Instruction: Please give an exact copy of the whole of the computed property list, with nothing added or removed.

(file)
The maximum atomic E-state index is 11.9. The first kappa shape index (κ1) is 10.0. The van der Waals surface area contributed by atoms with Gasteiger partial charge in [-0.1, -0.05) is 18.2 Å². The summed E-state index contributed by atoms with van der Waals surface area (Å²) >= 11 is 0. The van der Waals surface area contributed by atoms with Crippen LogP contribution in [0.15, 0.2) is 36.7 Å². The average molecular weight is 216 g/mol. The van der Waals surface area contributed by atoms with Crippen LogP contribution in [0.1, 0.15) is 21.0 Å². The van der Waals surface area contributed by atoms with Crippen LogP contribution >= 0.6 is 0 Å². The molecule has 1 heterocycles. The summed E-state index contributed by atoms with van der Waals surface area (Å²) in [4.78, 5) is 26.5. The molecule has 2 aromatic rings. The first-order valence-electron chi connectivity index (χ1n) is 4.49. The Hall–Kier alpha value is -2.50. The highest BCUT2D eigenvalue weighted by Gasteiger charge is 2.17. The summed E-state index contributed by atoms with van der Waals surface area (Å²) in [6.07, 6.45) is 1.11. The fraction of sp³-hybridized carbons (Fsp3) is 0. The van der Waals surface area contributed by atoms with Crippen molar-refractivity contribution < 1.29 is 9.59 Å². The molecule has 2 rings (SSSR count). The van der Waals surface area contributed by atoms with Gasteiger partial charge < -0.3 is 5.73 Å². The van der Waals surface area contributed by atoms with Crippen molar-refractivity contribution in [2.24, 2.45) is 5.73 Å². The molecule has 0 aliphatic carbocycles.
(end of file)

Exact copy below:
The maximum atomic E-state index is 11.9. The first kappa shape index (κ1) is 10.0. The van der Waals surface area contributed by atoms with Gasteiger partial charge in [-0.1, -0.05) is 18.2 Å². The summed E-state index contributed by atoms with van der Waals surface area (Å²) >= 11 is 0. The van der Waals surface area contributed by atoms with Crippen LogP contribution in [0.15, 0.2) is 36.7 Å². The average molecular weight is 216 g/mol. The van der Waals surface area contributed by atoms with Crippen LogP contribution in [0.1, 0.15) is 21.0 Å². The van der Waals surface area contributed by atoms with Crippen LogP contribution >= 0.6 is 0 Å². The molecule has 1 heterocycles. The summed E-state index contributed by atoms with van der Waals surface area (Å²) in [4.78, 5) is 26.5. The molecule has 2 aromatic rings. The first-order valence-electron chi connectivity index (χ1n) is 4.49. The Hall–Kier alpha value is -2.50. The highest BCUT2D eigenvalue weighted by Gasteiger charge is 2.17. The summed E-state index contributed by atoms with van der Waals surface area (Å²) in [6.07, 6.45) is 1.11. The fraction of sp³-hybridized carbons (Fsp3) is 0. The van der Waals surface area contributed by atoms with Crippen molar-refractivity contribution < 1.29 is 9.59 Å². The molecule has 2 rings (SSSR count). The van der Waals surface area contributed by atoms with Gasteiger partial charge < -0.3 is 5.73 Å². The van der Waals surface area contributed by atoms with Crippen molar-refractivity contribution in [2.24, 2.45) is 5.73 Å². The molecule has 0 aliphatic carbocycles.